Private equity funds can help prosperous business owners continue their winning ways with funding for acquisitions, building out the sales and marketing team, hiring key management team members, new product development and geographic expansion.
CEO Advisor, Inc. has the expertise and experience to help you through this challenging process of raising Private Equity capital. Contact Mark Hartsell, MBA, President of CEO Advisor, Inc. at (949) 629-2520, by email at MHartsell@CEOAdvisor.com or visit us at www.CEOAdvisor.com for more information.
The Value of a Board of Directors
CEOs want a Board that they can trust to support their decisions and help maintain their control over the business. However, as businesses grow, CEOs need more than just loyalty from Board Members. Recruiting a Board that fulfills its fiduciary duties, while diving in and playing a key role in driving the business forward is a critical step that requires special expertise.
We've identified seven capabilities and contributions that Board Members should bring to a business:
1. Strategic FocusWhile it may not be the task of Boards to actually produce the company's strategic plan, it certainly is the responsibility of the Board to approve and support it. Too many CEOs try to tackle far too much and need to be kept on focus within the strategic plan.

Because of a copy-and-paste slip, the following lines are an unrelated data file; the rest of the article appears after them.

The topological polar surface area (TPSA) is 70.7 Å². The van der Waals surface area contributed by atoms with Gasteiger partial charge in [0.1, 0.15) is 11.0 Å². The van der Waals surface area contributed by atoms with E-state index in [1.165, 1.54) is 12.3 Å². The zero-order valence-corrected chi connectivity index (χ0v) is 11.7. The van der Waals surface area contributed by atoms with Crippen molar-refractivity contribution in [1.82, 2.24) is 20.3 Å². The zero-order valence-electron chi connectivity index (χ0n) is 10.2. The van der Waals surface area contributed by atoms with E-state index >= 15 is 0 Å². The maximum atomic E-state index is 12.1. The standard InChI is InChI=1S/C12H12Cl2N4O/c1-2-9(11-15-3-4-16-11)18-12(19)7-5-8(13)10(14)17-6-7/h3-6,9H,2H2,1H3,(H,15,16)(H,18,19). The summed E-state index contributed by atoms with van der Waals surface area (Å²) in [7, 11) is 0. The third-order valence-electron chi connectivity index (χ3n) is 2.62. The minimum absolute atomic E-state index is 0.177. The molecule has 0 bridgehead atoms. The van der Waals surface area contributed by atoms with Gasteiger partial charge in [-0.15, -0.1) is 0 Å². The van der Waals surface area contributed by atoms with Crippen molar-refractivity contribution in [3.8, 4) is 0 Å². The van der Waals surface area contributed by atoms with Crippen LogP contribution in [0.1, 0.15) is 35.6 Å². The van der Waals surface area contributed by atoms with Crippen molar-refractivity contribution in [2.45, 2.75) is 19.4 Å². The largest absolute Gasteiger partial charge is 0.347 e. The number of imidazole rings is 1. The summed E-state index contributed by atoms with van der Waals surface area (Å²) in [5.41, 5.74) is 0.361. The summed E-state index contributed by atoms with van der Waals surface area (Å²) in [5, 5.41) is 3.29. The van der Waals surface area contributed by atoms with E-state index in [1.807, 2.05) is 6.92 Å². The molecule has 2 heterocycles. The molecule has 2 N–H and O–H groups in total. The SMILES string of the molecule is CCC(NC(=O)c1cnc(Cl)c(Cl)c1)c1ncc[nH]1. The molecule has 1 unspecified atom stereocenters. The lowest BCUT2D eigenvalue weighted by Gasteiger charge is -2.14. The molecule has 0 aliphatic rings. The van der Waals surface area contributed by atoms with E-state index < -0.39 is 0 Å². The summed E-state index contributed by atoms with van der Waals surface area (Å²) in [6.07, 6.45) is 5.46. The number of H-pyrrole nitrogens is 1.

2. Recruiting TalentIf your Board Members are well-connected, especially within your industry, they will be familiar with top talent. They should introduce, advise and assist you in seeking out top talent. Nothing is as important to the success of a business as the quality of its managers and employees.
3. Key Business Relationships Board Members should be acquainted with Executives and key managers in your target markets. Introductions to potential clients, vendors, resellers, distributors and funding sources is an important factor that helps determine the success of many businesses.